The effect of centralization on the social and political systems of the mainland Nova Scotia Mi'kmaq : (case studies : Millbrook-1916 & Indian Brook-1941)

Show simple item record

dc.contributor.advisor McGee, Harold Franklin
dc.coverage.spatial Nova Scotia
dc.creator Tobin, Anita Maria
dc.date.accessioned 2011-05-09T12:32:31Z
dc.date.available 2011-05-09T12:32:31Z
dc.date.issued 1999
dc.identifier.other E99 M6 T63 1999
dc.identifier.uri http://library2.smu.ca/xmlui/handle/01/22665
dc.description iv, 115 leaves ; 28 cm.
dc.description Includes abstract.
dc.description Includes bibliographical references (leaves 111-115).
dc.description.abstract In the 1910s the Canadian Federal Government developed a Centralization Policy for the Mi'kmaq of Nova Scotia. By 1919, 55 members of the Halifax County Band had moved to the Millbrook Reserve. The population was listed as 124 by 1931. The political structure of the Mi'kmaq was established at this time and leadership was strong on the Millbrook Reserve under Chief Joseph Julian. The Mi'kmaq were included in the decision making process and their ideas, including procurement of additional resources, were incorporated into the program. Relocation can be viewed as only a minor disruption to the social and economic structure of those involved. During the Great Depression, and as Canada was preparing for World War Two, the government felt the need to ease the economic burden of providing for the Mi'kmaq. Referring to the economic success of the Millbrook centralization, it was decided in 1941 that the Mi'kmaq would be centralized to the two larger reserves, Indian Brook and Eskasoni. By 1946, 816 people were living on Indian Brook where only 41 people had resided in 1931. The political structure was unorganized and representation was weak and inexperienced. The move was forced on an uninformed people under threat of enfranchisement and loss of government financial support. Without the acquisition of additional resources, the overcrowded conditions had serious consequences on the social and economic stability within the Indian Brook Reserve.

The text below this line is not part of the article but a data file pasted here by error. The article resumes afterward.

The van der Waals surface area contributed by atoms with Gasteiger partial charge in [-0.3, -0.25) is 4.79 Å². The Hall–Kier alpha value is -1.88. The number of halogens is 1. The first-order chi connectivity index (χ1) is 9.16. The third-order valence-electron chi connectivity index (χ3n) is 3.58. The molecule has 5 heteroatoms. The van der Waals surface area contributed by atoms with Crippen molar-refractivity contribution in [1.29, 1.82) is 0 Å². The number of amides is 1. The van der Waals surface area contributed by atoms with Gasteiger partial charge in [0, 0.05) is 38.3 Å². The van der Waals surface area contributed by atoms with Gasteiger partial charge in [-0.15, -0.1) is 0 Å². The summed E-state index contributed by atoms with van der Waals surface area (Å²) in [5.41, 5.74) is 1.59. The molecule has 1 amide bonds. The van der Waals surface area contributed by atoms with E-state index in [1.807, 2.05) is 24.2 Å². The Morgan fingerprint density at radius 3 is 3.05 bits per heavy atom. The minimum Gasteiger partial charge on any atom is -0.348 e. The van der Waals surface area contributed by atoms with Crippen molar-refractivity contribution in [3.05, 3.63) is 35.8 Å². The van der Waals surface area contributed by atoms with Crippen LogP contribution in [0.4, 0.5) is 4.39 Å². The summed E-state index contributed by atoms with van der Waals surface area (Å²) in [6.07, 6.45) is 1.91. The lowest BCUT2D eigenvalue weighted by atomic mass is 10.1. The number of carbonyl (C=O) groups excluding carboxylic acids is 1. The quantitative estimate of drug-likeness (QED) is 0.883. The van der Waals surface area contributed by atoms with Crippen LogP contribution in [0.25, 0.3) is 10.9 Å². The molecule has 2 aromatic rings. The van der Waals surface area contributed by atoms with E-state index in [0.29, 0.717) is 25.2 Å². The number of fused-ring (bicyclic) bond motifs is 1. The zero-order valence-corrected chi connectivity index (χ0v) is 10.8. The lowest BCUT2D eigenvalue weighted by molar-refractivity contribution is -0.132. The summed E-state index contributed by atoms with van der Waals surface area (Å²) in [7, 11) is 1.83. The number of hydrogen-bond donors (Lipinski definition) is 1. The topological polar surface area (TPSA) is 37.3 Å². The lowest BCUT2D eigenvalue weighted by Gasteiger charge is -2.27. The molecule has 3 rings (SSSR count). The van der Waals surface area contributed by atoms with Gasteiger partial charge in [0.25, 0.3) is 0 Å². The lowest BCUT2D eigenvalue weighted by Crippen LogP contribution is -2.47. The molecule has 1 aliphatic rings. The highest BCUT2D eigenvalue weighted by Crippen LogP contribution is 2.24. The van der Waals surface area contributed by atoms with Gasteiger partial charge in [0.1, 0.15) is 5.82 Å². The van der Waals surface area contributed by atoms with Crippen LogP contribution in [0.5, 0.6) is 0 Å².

dc.language.iso en
dc.publisher Halifax, N.S. : Saint Mary's University
dc.subject.lcc E99.M6
dc.subject.lcsh Micmac Indians -- Nova Scotia -- Social conditions
dc.subject.lcsh Micmac Indians -- Nova Scotia -- Economic conditions
dc.subject.lcsh Micmac Indians -- Nova Scotia -- Government relations
dc.subject.lcsh Micmac Indians -- Nova Scotia -- Millbrook Reserve -- Social conditions
dc.subject.lcsh Micmac Indians -- Nova Scotia -- Millbrook Reserve -- Economic conditions
dc.subject.lcsh Micmac Indians -- Nova Scotia -- Millbrook Reserve -- Politics and government
dc.subject.lcsh Micmac Indians -- Nova Scotia -- Indian Brook Reserve -- Social conditions
dc.subject.lcsh Micmac Indians -- Nova Scotia -- Indian Brook Reserve -- Economic conditions
dc.subject.lcsh Micmac Indians -- Nova Scotia -- Indian Brook Reserve -- Politics and government
dc.subject.lcsh Micmac Indians -- Nova Scotia -- History -- 20th century
dc.title The effect of centralization on the social and political systems of the mainland Nova Scotia Mi'kmaq : (case studies : Millbrook-1916 & Indian Brook-1941)
dc.type Text
thesis.degree.name Master of Arts in Atlantic Canada Studies
thesis.degree.level Masters
thesis.degree.discipline Atlantic Canada Studies Program
thesis.degree.grantor Saint Mary's University (Halifax, N.S.)


Files in this item

 
 

This item appears in the following Collection(s)

Show simple item record